White-space-based injection attacks work because the filters in threat-prevention systems do not cover all the possible cases, and HTML rendering engines ignore white space contained inside HTML tags.
Similarly, regular-expression-based filters are also used to look for malicious code within well-formed HTML. Well-formed HTML must contain opening and closing tags where appropriate. Adding or dropping closing tags or even adding additional opening tags can confuse these filters and enable the attacker to successfully evade detection.
HTML manipulation injection attacks work because filters cannot anticipate the irregular placement of opening and closing tags on HTML elements, and rendering engines are forgiving and will often close tags on their own.
HTML manipulation is a growing threat as the number of social networking sites and communities continues to grow and users demand the ability to include formatting in their messages. By allowing more lattitude for users to include links and other HTML, entities it becomes even easier for attackers to embed attacks and affect potentially hundreds or thousands of users with one successful attack.
Making it even easier to bypass threat-prevention systems and filters is the fact that HTML can be encoded in multiple code sets. HTML tag names can easily be encoded in different code sets (such as hexadecimal, octal, and Base64) that are recognized and interpreted correctly by browsers but are not understood by traditional regular expressions and filters.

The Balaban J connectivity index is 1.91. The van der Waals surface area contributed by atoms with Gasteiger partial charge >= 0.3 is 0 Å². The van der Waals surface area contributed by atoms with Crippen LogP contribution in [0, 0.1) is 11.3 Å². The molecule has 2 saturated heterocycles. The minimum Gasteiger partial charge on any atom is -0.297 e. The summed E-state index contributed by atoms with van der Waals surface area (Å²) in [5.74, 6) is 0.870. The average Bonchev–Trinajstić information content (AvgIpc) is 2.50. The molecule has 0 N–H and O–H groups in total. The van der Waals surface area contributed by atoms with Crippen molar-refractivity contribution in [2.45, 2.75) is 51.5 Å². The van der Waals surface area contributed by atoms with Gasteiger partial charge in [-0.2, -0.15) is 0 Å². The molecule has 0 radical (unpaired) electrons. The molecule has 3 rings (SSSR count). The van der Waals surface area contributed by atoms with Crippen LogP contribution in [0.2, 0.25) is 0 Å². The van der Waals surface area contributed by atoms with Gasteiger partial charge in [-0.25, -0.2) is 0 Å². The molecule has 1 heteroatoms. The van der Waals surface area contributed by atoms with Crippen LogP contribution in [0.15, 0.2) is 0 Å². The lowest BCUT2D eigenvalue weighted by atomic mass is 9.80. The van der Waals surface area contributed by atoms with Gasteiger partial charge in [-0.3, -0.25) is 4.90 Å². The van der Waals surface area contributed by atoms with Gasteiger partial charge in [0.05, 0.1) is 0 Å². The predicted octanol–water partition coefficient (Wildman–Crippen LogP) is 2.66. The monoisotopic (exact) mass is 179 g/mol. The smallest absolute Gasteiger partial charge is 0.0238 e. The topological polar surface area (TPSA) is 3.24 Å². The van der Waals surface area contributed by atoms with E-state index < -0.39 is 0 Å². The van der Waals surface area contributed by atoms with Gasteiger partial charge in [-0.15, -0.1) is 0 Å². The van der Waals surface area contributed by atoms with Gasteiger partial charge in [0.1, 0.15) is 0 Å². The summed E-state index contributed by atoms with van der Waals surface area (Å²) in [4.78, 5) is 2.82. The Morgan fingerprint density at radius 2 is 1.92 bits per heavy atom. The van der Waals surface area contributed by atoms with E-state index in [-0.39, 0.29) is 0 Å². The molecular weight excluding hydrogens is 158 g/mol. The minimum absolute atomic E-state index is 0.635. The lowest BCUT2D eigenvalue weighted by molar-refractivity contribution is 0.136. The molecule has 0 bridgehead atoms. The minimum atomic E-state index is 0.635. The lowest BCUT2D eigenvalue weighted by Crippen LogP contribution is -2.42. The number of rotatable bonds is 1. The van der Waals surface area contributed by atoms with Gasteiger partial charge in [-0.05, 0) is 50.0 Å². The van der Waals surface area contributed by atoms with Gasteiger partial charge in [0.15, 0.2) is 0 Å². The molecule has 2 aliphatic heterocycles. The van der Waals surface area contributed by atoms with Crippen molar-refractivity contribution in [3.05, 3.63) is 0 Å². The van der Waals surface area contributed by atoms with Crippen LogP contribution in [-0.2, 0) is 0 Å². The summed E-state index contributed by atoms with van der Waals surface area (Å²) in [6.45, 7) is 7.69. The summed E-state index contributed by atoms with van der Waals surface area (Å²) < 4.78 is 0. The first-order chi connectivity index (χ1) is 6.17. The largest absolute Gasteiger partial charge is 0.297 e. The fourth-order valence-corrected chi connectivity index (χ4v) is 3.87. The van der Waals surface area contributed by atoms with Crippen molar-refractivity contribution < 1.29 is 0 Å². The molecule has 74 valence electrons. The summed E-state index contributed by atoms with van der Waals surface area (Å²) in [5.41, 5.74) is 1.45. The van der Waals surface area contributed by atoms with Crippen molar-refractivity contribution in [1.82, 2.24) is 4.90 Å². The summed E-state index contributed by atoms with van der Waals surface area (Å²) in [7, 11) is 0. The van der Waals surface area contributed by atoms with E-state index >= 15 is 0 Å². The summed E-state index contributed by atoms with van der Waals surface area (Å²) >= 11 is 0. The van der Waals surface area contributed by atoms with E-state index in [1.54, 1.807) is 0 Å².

Use of different character encodings works because although the filter may not recognize the attack, the browser will correctly interpret the data during the rendering process.
URL String Evasion
Part of an XSS-based attack is the injection of malicious code, with the second step requiring that some data or script be loaded from an external site. Because of this requirement, many threat prevention systems recognize the presence of external domains and will prevent them from being accepted by the application. To evade the systems' ability to block such URLs, attackers employ several methods to hide the URL from being recognized as external.
Such methods include using an IP address instead of a domain name, using URL encoding to hide the domain name, and encoding the URL numerically as a DWORD, hexadecimal, or octal string. Some attackers will mix and match these methods, causing further confusion to threat prevention systems.
URL string evasion works because filters expect a string-based domain name, not a numeric one, and because modern Web browsers are capable of understanding the encoded version of the domain name or IP address.